Gainsborough News 2nd July 1915



Mr. Percival Phillips, who is at the British Headquarters in the Field, gives a thrilling account in the “Express” of the recent battle of Hooge. The night before the battle, as our readers will see in our weekly edition of to-day’s date, Private Harry Lawson, wrote his mother at Morton, “We have been ordered to stick it and break through at any cost.” He lost his life in a valiant charge in the battle. But as a comrade wrote the mother “The enemy fled for their lives,” and this is born out by Mr. Phillips, who writes:-

“The battle of Hooge on Wednesday and Thursday last, which straightened out line and captured a 1,000-yard section of heavily fortified German trench, involved twenty-four hours of a bitter determined fighting as any yet experienced along the British front.

It was marked by many gallant deeds. The losses were not light, but the enemy’s losses were far greater, and the British battalions, Regulars and Territorials, which endured a sustained, devastating fire of machine guns and artillery without faltering, gained for themselves undying fame.

The Ypres salient has been constantly squeezed and altered, sagging forward and back – a bit taken out here and a bit added there – so that certain portions of our line have at times been unduly exposed to the enemy’s bomb and trench mortar-warfare. Wednesdays attack straightened an uncomfortable angle west of the ruined chateau of Hooge, and south of the Menin railway, by driving the Germans further east and north-east towards Bellewarde village and lake.

It was prefaced by a “plastering” artillery preparation which lasted some two hours. The morning was clear and cool – ideal fighting weather. The enemy, well aware of the impending assault, brought up infantry reinforcements and sought to minimise the expected shock by a counter-bombardment intended to throw the usual “barrage” of fire in front of their trenches.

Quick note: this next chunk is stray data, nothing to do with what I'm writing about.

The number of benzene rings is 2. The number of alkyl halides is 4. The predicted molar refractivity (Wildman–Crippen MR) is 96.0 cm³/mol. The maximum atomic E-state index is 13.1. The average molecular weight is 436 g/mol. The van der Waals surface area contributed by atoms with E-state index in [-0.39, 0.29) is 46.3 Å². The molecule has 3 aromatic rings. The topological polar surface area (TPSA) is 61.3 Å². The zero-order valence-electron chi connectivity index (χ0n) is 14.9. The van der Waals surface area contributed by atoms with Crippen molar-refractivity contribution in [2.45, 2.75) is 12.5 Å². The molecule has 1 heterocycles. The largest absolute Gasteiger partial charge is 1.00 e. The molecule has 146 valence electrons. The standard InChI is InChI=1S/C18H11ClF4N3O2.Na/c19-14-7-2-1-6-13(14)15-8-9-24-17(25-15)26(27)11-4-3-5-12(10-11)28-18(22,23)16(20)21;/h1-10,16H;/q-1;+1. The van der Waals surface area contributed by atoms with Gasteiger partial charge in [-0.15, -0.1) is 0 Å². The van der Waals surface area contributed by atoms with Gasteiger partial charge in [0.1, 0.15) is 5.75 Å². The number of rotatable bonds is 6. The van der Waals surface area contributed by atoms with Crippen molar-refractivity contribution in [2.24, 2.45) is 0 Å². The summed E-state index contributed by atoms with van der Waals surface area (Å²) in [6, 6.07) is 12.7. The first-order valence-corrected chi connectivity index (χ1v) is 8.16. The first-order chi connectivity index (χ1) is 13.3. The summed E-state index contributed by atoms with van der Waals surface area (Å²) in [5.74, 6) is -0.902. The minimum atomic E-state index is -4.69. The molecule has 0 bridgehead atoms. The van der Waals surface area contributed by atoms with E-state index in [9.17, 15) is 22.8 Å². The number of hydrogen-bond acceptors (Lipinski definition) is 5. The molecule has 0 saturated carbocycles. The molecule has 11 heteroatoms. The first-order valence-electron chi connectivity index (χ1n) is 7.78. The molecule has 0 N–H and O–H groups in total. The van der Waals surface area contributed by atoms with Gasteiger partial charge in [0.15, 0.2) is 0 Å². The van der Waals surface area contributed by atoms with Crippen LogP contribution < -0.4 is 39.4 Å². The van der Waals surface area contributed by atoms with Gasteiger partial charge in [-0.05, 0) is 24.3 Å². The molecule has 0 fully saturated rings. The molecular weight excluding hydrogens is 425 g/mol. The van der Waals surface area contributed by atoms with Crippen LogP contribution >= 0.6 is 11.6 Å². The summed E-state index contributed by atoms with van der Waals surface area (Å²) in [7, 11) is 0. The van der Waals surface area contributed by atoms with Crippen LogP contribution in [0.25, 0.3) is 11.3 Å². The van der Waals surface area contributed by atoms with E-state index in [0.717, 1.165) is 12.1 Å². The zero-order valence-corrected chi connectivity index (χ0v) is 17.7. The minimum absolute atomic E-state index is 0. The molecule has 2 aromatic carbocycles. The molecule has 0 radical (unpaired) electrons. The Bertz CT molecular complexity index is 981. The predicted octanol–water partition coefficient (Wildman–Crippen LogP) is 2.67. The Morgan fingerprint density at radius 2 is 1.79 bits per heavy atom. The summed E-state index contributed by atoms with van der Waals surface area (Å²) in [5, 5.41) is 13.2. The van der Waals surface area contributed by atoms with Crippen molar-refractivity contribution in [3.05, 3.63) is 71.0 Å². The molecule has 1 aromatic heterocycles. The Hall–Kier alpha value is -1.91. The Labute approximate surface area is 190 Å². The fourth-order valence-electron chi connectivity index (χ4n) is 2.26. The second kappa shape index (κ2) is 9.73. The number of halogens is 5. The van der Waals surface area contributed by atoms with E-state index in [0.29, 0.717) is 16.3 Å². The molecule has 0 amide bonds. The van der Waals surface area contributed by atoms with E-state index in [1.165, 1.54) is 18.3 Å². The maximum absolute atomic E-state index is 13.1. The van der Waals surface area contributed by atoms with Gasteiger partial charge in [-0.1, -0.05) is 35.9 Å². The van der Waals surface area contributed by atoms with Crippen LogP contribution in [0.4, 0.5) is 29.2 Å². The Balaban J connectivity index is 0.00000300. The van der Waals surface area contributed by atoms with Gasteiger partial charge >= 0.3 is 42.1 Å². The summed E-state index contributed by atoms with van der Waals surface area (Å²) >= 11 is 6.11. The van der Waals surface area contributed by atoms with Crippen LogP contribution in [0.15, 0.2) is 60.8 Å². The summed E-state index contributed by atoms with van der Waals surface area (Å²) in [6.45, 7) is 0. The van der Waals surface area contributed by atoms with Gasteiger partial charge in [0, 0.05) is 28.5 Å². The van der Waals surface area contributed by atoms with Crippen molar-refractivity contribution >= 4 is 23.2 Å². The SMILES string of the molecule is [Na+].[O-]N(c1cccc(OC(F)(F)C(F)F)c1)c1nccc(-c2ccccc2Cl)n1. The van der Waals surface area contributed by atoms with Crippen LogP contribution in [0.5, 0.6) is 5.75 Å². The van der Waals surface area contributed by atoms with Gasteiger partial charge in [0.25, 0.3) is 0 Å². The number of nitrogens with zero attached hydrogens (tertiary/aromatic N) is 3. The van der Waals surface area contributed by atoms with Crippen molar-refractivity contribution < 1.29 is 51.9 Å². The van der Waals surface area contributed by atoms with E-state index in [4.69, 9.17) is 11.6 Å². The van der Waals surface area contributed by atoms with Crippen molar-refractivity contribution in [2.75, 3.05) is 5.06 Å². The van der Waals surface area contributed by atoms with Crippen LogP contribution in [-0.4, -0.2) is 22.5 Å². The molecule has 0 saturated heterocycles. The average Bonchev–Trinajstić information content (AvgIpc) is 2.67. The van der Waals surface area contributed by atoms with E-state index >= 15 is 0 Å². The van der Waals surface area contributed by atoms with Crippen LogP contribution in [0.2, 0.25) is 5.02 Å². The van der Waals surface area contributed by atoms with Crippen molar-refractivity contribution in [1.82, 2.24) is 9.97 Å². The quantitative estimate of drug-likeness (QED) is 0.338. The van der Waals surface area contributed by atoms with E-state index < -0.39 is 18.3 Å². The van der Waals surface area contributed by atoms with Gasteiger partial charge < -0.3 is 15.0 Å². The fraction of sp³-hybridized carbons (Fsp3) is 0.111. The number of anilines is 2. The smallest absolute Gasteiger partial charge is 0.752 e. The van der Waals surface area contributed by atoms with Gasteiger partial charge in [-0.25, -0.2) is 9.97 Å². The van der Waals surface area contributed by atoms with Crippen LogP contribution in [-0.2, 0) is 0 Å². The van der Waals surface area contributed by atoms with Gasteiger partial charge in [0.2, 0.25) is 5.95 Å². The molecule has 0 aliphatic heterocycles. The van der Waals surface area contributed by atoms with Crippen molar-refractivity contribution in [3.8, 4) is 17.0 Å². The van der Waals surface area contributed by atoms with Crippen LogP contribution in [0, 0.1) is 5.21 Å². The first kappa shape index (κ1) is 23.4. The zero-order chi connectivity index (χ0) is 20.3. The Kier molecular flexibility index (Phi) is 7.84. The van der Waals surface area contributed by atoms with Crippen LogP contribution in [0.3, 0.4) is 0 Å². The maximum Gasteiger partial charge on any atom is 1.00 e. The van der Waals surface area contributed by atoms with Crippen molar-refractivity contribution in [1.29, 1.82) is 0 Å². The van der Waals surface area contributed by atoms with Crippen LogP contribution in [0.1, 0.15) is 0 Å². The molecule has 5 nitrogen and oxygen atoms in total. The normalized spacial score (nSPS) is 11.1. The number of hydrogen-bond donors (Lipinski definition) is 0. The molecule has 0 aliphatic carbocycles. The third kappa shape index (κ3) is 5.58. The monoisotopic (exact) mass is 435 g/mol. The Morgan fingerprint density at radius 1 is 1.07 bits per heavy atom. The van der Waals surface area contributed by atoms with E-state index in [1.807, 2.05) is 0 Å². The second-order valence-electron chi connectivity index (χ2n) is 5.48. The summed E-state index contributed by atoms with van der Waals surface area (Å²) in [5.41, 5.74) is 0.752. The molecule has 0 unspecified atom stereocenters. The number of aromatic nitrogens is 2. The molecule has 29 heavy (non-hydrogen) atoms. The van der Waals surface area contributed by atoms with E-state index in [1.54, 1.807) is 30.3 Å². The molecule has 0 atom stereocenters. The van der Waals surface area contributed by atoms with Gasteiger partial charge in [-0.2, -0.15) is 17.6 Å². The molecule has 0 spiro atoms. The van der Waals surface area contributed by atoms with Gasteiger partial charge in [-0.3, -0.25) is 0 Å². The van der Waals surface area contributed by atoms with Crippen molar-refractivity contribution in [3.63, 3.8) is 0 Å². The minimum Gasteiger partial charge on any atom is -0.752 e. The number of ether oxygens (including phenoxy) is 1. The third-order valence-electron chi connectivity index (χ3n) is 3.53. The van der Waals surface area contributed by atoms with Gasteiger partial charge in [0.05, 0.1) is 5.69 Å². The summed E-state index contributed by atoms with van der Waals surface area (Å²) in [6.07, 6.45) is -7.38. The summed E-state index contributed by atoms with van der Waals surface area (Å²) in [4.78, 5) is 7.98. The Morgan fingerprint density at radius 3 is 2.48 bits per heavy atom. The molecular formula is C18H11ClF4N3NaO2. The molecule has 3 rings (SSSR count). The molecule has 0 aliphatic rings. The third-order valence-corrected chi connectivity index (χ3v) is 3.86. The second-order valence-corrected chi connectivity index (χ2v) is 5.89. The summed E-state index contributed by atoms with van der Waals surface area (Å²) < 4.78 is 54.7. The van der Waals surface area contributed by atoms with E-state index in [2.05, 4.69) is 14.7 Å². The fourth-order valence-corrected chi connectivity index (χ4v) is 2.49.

The attack was pressed home about four o’clock. Our battalions forming a first line swept across the open ground and through the fragments of torn entanglements into the enemy’s position. They poured over the parapets, bayoneting and bombing their way, and began driving panic-stricken parties of Bavarians up the communication trenches beyond the second line.

As in other recent attacks, the bombing parties were of great importance. Expert throwers of these missiles advanced in small groups, hurling explosives into dug-outs and other refuges where isolated machine gun detachments sought shelter.

The enemy followed their usual tactics of deluging their lost trenches with high explosive, in the hope of blowing out the invaders, with intervals intended to allow for infantry counter-attacks. Our men stuck grimly to the captured positions, and, although they were forced to fall back from the second line trenches they held to the first line, repelling one assault after another.

Throughout Wednesday and Wednesday night the conflict raged fiercely. It was apparent that the German staff had ordered the re-establishment of their old line, whatever the cost, and heavy sacrifices were made to this end, but without success.”

In conclusion, Mr Phillips says “It added many more names to the roll of British heroes. And after reading the “battle eve” letter of Private Lawson to his mother, can we do other than regard him as amongst the noblest?”

Gainsborough News 2nd July 1915 contributed by Stephen Knox